Elf-16. RC sport pusher model for .049 engines. A later RC version of George Mathieson's original free flight Elf (oz3825) design, by David Boddington.
Quote: "ELF-16 Fun Fighter. Designed by David Boddington.
Aeromodeller, our sister magazine, has been a constant inspiration to me for the past forty years, I often think that the sports free-flight enthusiasts show more ingenuity than any other branch of our hobby. When George Mathieson's Elf (oz3825) design for a little CO2 powered, delta fighter style model was published in the February 1985 Aeromodeller, I was immediately intrigued. Here was a 'different' shape which had the bonuses of relatively simple construction, compact one-piece dimensions and modern appearance. Tempted as I was to build the CO2 free-flight version the temptation to enlarge it for two functions R/C was even greater, hence the design presented here as a full-size pull-out plan.
George Mathieson's Elf (experimental light fighter) design was based on the F16 American fighter so what better name to give the R/C version than the Elf-16? It follows the constructional methods and overall design layout of the original model and utilises the inboard elevator and flap sections as combined ailevators - or are they elerons?
It would be wrong to give the impression that the initial test flight was undertaken without a certain trepidation. Knowing that the free-flight version flew well is one thing, the requirement for 'disrupted' R/C flight can be rather different. The original CO2 model incorporated slotted outboard ailerons, I had used inboard, straight coupled, versions with a fixed trailing edge to the outboard panels. How much movement should there be on the ailevators and should the CG be further forward on the R/C version? A rapidly approaching deadline and a break in the winter weather put a stop to any further armchair philosophising.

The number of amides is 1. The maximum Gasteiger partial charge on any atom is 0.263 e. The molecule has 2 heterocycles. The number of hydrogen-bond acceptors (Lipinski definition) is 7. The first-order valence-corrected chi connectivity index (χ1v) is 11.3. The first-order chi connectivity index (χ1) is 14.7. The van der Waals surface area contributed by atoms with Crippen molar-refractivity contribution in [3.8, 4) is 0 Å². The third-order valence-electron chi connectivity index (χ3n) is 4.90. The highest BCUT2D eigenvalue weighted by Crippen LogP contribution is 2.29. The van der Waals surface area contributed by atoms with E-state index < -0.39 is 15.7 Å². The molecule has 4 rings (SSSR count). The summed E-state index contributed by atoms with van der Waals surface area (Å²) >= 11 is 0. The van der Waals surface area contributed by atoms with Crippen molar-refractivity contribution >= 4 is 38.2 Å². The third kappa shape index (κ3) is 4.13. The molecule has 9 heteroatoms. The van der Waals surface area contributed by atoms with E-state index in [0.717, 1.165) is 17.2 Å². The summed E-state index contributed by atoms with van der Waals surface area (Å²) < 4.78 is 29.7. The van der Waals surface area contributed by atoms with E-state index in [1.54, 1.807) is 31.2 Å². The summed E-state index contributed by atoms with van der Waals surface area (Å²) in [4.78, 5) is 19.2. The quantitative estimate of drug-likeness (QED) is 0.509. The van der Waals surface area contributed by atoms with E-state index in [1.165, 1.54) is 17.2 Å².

From the hand-launch the Elf-16 climbed away at a gentle angle, steady as a rock, but with a natural right turn. Full left trim just 'correct the right-hand bias' and, at a safe height, a left-hand turn was investigated. There was no tendency for the nose to drop or rise, and after a couple of circuits the model was set up for a loop. Insufficient speed build up in the dive and a rather gentle use of elevator control, resulted in the Elf-16 almost failing out of the top of the loop, but recovery was easy and with a total absence of any control 'funnies'. Transition to the glide, when the engine cut, was straightforward with no trim changes. Unlike some deltas, it is not necessary to bring this one in on the approach nose high; it responds to elevator control for the landing flare out similar to a conventional model with good authority to the touch-down point.
Value for Money. In keeping with the theme of this issue, the Elf-16 is inexpensive to build, requires only two function radio and a Cox .049 engine to provide the power. I used a Cox Black Widow engine as this has a larger fuel tank but it would be possible to use other forms of Cox engines and fit 'top-up' tank, connected to the fuel filler on the Cox. The beauty of the Cox reed valve engine is that they will run in either direction (and usually start in the 'wrong' direction!) with equal facility. A standard propeller can therefore be used for reverse rotation operation, fitted on backwards for a pusher.
To keep the model as simple and light as possible no undercarriage was fitted, for flying from grass patches this is ideal. If you fly regularly from a tarmac runway you could fit a tricycle undercarriage, the leg positions are indicated, but keep the wheels and legs light and remember that you have no rudder authority for take-offs - the model must track straightforward and be released directly into wind..."
Article (now includes previously missing last page, thanks to GeoffWise).
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